In Part 1 of “Gluttony”, we set up the concept of Seven Deadly Synapses the book.
In Part 2, we looked at how an Oreo cookie is broken down and ends up either becoming a part of us, or being released in the toilet.
In Part 3, we looked at our motivations for eating, and how they might be altered by chemicals made by our bodies, or even chemicals coming from hitch-hiker microbes.
In this Sunday’s installment, we’ll talk about how our genes may be driving the process of gluttony.
Before the revolution in gene sequencing of the last three decades, which culminated in the Human Genome Project, the main way for genetic researchers to study disease was to catalog and sift through the spontaneous mutations that arose in laboratory mice. For years now, to make genetic research possible, different strains of laboratory mice have been inbred for hundreds of generations. Now, each individual mouse of a strain is essentially an identical genetic copy of its father and mother, a duplicate of its cousins and siblings, and the original from which its unborn descendants are copied.
For example, a kind of shiny black mouse called “C57Bl” is an inbred strain; all mice of this type are genetically identical, except for mistakes and random changes made in the copying process. In one of these mutations, mice begin to get fatter and fatter starting at about four weeks of age, about the time the mice reach sexual maturity. As adults, they’re grossly obese, barely able to move around their cages. Genes are named with a short designator, and since there are two copies of each gene, one from the mother and one from the father, the names of the two gene types are separated with a slash. Because of this obesity, mice that carry two copies of the mutation that makes them fat are called ob/ob mice.
As scientists explored this mutation, they found that ob/ob mice lacked a leptin receptor. The iceberg that changes the leptin signal into action was gone, and even though the stomach wall produced plenty of leptin hormone — “Stop eating! Stop eating! You’re full!” — that signal never reached its target. The radio station was strong, but none of the resident mouse cells had a radio tuned to pick up the signal. As a result, the mouse kept eating and eating. In short, a gene mutation, inherited from their parents, saddled them with the sin of gluttony.
These three are the signals sent by the stomach to tell the medulla how that Oreo is progressing: ghrelin to stimulate eating, and leptin to stop eating, along with stomach stretch signaled directly from the stomach muscles to let the brain know how full the stomach is.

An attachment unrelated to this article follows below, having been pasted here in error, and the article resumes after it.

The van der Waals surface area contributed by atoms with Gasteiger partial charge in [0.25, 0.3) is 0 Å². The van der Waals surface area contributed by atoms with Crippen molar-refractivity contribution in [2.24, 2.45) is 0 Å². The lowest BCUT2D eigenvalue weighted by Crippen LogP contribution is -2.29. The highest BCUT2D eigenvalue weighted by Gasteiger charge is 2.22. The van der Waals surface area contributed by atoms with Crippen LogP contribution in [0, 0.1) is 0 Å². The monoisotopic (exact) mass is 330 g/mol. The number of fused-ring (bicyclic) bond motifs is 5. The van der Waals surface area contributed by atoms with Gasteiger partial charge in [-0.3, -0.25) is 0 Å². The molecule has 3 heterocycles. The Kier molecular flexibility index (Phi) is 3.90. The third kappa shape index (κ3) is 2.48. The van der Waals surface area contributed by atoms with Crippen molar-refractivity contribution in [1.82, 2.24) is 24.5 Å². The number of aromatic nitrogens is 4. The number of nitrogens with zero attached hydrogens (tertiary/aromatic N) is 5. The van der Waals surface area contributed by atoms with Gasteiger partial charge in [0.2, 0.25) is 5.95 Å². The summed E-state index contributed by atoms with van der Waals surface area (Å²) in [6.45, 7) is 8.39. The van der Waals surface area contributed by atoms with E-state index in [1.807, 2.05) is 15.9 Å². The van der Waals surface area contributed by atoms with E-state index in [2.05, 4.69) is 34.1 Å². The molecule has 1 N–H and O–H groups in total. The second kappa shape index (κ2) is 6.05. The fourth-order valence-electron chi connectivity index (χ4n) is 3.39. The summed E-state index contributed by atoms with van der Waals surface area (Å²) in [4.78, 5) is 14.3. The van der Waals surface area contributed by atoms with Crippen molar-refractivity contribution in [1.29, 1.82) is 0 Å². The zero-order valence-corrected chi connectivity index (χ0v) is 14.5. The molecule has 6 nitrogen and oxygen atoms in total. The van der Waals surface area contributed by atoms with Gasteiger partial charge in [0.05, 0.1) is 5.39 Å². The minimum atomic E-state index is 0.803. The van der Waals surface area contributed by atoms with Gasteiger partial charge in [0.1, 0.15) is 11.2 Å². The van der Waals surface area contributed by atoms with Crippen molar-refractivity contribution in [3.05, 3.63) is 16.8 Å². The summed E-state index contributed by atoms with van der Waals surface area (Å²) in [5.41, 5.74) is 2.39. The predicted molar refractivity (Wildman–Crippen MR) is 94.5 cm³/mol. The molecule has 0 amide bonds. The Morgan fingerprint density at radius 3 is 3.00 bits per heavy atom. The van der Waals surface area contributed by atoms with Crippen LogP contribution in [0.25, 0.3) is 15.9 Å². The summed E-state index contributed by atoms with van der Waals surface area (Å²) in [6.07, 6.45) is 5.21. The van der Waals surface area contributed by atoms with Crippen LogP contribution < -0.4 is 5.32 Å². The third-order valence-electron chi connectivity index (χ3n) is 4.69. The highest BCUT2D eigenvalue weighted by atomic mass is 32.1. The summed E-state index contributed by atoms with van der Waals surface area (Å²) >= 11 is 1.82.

Further down the gut tube, the small intestine has its own suite of hormone signals. In the duodenum, the fat in the Oreo filling spikes a hormone called cholecystikinin, “CCK” to his friends. “Chole-” means “bile”, the same word root as “cholera”, thought by the ancient Greeks to be caused by an excess of bile.
Remember that bile is used to emulsify fats — break them into tiny bubbles that can be absorbed by the gut and passed into the bloodstream. The wheat protein in the cookie wafer of the Oreo also stimulates CCK. The middle syllables, “-cysti-,” refer to a fluid-filled sac, a bladder, in this case the gall bladder. The suffix “-kinin” signifies movement, in this case, the movement of bile from the gall bladder into the duodenum. CCK also signals the medulla of the brain, letting the brain know that the Oreo is larded with lipid.
The sugar part of the Oreo, converted mostly to the simple six-carbon sugar glucose, is absorbed in the remaining twenty feet of small intestine. There, it triggers release of a hormone which also acts as a neurotransmitter, the semi-famous serotonin.
Serotonin is an amino acid, one of the pearls which strung together make up peptides (if there are several or dozens of pearls in the string) and proteins (if there are hundreds of amino acid pearls). Many people know serotonin from its role in regulating mood. For example, the antidepressant Prozac works as a “selective serotonin reuptake inhibitor” (SSRI), blocking the molecular sponges that sop up serotonin where nerve cells come together. The excess serotonin left behind in the synapse elevates and smooths mood.
Many people feel that serotonin from food has an effect on mood as well. Some foods, like your Thanksgiving turkey, have serotonin as a minor component. Other foods, like the Oreo, have a high sugar content that triggers the release of serotonin from the intestines.
Another intestinal hormone signal is peptide YY, which like leptin from the stomach, acts to reduce gluttony. Both the tenth cranial nerve (vagus) leading back to the medulla and a crescent-shaped sliver of tissue in the hypothalamus, the arcuate nucleus, seem to have PYY receptors.
Glucagon-like peptide-1 (GLP-1) is a final intestinal hormone that acts on taste centers in the medulla and also a part of the brainstem called the area postrema. Stimulating the area postrema leads to vomiting, but the GLP hormone seems to have a less dramatic effect.
GLP is a cousin to an enzyme called glucagon which is released from cells in the pancreas. The most famous of the pancreatic hormones, insulin, causes glucose to be mobilized from the bloodstream into hungry cells in all organs of the body. On the other hand, glucagon moves glucose into the starch-like molecular complex called glycogen so that, in times of need, the body can tap its energy reserve — about 2000 calories — held in glycogen storage in the liver and muscles. For example, marathon runners famously “hit the wall” after about 20 miles, a distance that takes 2000 calories of energy to cover. At that point, the glycogen “tank” is empty and other reserves, more difficult to convert to energy, must be tapped.